Drinking Beer in Sweden
By EMILY BRENNAN
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In the mid-1980s, before microbrew was even a term, let alone a trend, in the United States, Garrett Oliver, a brewmaster at Brooklyn Brewery, began creating beer in his home in New York City just so he could drink something other than the “thin, fizzy yellow liquid” that bars served at the time.
His hobby was quickly turning into a profession, as he sought to recapture his experience of London, where he’d lived and, between stage-managing rock concerts, fallen in love with bitter, as the English called their pale ale. “It just had waves and waves of complex flavor,” he said.
Today Mr. Oliver travels abroad at a breakneck pace to share his brewing techniques. And in February, Brooklyn Brewery will open its first brewery abroad, the New Carnegie Brewery, a partnership with Carlsberg, in Stockholm. “Like us, the Swedes have been importing their beer culture from the rest of Europe,” Mr. Oliver said. “Now you’re starting to see more Swedish interpretations, if you like.”
Below are edited excerpts from a conversation with Mr. Oliver on drinking beer in Sweden.
Q. Where do you go to find distinctly Swedish beer?
A. Stockholm has two seminal and, to this day, amazing beer bars: Akkurat and Oliver Twist.
Akkurat is in the Sodermalm section, a pretty hip area. Even though there’s a nice international list, what I want to taste is new Swedish beers. Last time I was there I had a pale ale and a pint of Bedaro Bitter from a brewery called Nynashamns Angbryggeri and a very nice smoked beer by Nils Oscar Brewery.
Oliver Twist is a smaller place, with a restaurant in the back. I had a pint of Oppigards’s Well-Hopped Lager, which is just what it sounds likes: a lager with a pretty high bitterness, pretty aromatic. It was one of the earlier entrants into Swedish craft beer that took a step out there.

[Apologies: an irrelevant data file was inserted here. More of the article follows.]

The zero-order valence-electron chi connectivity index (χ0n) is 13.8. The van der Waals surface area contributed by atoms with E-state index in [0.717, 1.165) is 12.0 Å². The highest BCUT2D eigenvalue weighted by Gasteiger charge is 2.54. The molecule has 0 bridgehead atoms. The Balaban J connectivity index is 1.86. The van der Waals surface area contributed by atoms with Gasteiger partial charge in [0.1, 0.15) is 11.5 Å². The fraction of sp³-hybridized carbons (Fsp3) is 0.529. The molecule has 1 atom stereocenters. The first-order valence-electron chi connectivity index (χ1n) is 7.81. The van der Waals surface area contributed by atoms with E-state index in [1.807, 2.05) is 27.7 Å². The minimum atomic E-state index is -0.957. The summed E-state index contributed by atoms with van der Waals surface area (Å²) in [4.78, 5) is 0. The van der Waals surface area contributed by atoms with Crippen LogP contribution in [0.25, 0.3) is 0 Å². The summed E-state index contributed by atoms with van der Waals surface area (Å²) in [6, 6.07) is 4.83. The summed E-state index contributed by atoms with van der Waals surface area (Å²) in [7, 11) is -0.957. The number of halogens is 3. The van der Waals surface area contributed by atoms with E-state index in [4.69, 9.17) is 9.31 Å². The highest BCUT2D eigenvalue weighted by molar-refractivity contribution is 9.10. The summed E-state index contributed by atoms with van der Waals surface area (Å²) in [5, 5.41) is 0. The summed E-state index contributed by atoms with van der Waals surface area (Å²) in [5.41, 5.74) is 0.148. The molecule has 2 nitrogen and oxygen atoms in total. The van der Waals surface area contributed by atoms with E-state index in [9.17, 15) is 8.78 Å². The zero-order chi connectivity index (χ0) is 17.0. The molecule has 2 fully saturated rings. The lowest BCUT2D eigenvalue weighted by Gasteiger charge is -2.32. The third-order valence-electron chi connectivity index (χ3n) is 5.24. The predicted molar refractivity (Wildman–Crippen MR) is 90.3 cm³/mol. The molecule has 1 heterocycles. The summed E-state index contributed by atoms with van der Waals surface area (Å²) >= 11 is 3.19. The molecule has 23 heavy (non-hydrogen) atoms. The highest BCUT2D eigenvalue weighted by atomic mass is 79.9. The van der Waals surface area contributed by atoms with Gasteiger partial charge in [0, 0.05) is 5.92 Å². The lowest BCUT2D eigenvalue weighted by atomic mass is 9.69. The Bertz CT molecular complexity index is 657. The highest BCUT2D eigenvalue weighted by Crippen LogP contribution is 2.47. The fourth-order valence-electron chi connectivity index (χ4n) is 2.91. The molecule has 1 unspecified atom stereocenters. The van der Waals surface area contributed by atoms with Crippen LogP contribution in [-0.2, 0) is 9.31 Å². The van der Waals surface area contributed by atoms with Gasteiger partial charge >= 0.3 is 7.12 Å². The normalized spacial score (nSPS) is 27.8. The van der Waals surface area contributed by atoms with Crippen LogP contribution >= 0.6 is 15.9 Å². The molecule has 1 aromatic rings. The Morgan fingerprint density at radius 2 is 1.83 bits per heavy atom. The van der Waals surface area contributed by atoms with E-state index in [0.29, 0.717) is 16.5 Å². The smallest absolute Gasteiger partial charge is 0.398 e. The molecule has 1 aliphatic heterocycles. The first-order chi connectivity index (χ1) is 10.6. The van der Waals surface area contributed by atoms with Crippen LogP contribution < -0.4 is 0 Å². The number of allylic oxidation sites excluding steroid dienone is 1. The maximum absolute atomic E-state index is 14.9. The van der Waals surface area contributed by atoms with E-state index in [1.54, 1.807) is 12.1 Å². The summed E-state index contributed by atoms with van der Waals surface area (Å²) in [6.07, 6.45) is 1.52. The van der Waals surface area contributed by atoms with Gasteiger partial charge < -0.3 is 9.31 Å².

Any breweries that are worth a tour?
A favorite brewery is Dugges, which is a short drive outside of Gothenburg. They have a range of beers — everything from pale ales to porters. The building is not so much to look at — an industrial-looking shed, if you like — but it’s a beautiful setting in the Swedish countryside, surrounded by trees.
Any festivals worth checking out?
In September and October, we went to the Stockholm Beer and Whisky Festival, which is a large, elaborate festival outside central Stockholm. My favorite thing I tasted was a series of very funky wild fermented beers by a brewery called Brekeriet. Wild yeast strains give you a range of flavors, anything from fruit to barnyardy. You can think of them as the stinky cheese of the beer world.
Have you explored the food scene of Stockholm?
Oh yes. Rolfs Kok, it’s probably my favorite restaurant. Actually Marcus Samuelsson from Red Rooster in New York, he was the first one who took me there. And that is gutsy, Swedish home cooking — things like potato pancakes with bleak roe and crème fraîche and minced onion. It’s simple, but spectacularly well done.
On the high end, if you like, at the Grand Hôtel, the chef Mathias Dahlgren has two restaurants: Matsalen, which is one of the best restaurants in Sweden, and Matbaren, which is the bar side and has a simpler menu.
I learned an awful lot with the chef. He was teaching me how to cure herring, how you take this almost industrial type of vinegar and age it in French oak barrels and use it to cure the herring. And in the back of my mind I’m thinking about what we’ll be brewing for New Carnegie.
What are these local flavors? We might make beers with Swedish fruit like the lingonberry, but aged in bourbon barrels, and taking on those flavors, which is very much American oak. I really want this brewery to be a crossroads internationally.
A version of this article appears in print on November 17, 2013, on page TR3 of the New York edition with the headline: The Brooklyn brewmaster GARRETT OLIVER on beer drinking in Sweden. .